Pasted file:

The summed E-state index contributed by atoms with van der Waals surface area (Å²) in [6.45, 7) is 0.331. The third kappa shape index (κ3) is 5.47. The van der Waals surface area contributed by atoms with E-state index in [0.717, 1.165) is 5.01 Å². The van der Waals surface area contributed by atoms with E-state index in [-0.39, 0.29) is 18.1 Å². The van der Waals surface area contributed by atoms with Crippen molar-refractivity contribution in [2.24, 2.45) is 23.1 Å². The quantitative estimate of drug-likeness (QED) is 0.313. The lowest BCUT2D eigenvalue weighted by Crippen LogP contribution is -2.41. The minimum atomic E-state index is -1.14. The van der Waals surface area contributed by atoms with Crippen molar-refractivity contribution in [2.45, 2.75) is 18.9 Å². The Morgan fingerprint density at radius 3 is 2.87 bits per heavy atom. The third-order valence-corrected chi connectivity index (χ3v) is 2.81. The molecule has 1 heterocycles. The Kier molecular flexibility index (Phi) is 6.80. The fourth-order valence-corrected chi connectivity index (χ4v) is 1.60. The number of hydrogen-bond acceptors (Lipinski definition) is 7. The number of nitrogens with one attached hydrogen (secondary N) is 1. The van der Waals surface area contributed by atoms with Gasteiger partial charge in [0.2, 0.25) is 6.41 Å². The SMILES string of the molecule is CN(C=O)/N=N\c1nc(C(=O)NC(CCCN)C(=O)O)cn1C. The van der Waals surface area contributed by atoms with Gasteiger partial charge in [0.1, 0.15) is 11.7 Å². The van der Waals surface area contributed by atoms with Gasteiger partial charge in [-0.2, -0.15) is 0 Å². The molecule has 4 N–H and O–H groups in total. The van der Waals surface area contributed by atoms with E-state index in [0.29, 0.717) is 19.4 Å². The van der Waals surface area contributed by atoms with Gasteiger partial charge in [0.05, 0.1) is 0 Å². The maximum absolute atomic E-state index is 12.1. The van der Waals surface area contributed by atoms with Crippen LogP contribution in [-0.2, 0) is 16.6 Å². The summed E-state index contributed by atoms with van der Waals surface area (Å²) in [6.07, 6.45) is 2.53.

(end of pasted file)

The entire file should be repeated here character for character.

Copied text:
The summed E-state index contributed by atoms with van der Waals surface area (Å²) in [6.45, 7) is 0.331. The third kappa shape index (κ3) is 5.47. The van der Waals surface area contributed by atoms with E-state index in [0.717, 1.165) is 5.01 Å². The van der Waals surface area contributed by atoms with E-state index in [-0.39, 0.29) is 18.1 Å². The van der Waals surface area contributed by atoms with Crippen molar-refractivity contribution in [2.24, 2.45) is 23.1 Å². The quantitative estimate of drug-likeness (QED) is 0.313. The lowest BCUT2D eigenvalue weighted by Crippen LogP contribution is -2.41. The minimum atomic E-state index is -1.14. The van der Waals surface area contributed by atoms with Crippen molar-refractivity contribution in [2.45, 2.75) is 18.9 Å². The Morgan fingerprint density at radius 3 is 2.87 bits per heavy atom. The third-order valence-corrected chi connectivity index (χ3v) is 2.81. The molecule has 1 heterocycles. The Kier molecular flexibility index (Phi) is 6.80. The fourth-order valence-corrected chi connectivity index (χ4v) is 1.60. The number of hydrogen-bond acceptors (Lipinski definition) is 7. The number of nitrogens with one attached hydrogen (secondary N) is 1. The van der Waals surface area contributed by atoms with Gasteiger partial charge in [0.2, 0.25) is 6.41 Å². The SMILES string of the molecule is CN(C=O)/N=N\c1nc(C(=O)NC(CCCN)C(=O)O)cn1C. The van der Waals surface area contributed by atoms with Gasteiger partial charge in [0.1, 0.15) is 11.7 Å². The van der Waals surface area contributed by atoms with Gasteiger partial charge in [-0.2, -0.15) is 0 Å². The molecule has 4 N–H and O–H groups in total. The van der Waals surface area contributed by atoms with E-state index in [0.29, 0.717) is 19.4 Å². The van der Waals surface area contributed by atoms with Gasteiger partial charge in [0.05, 0.1) is 0 Å². The maximum absolute atomic E-state index is 12.1. The van der Waals surface area contributed by atoms with Crippen LogP contribution in [-0.2, 0) is 16.6 Å². The summed E-state index contributed by atoms with van der Waals surface area (Å²) in [6.07, 6.45) is 2.53.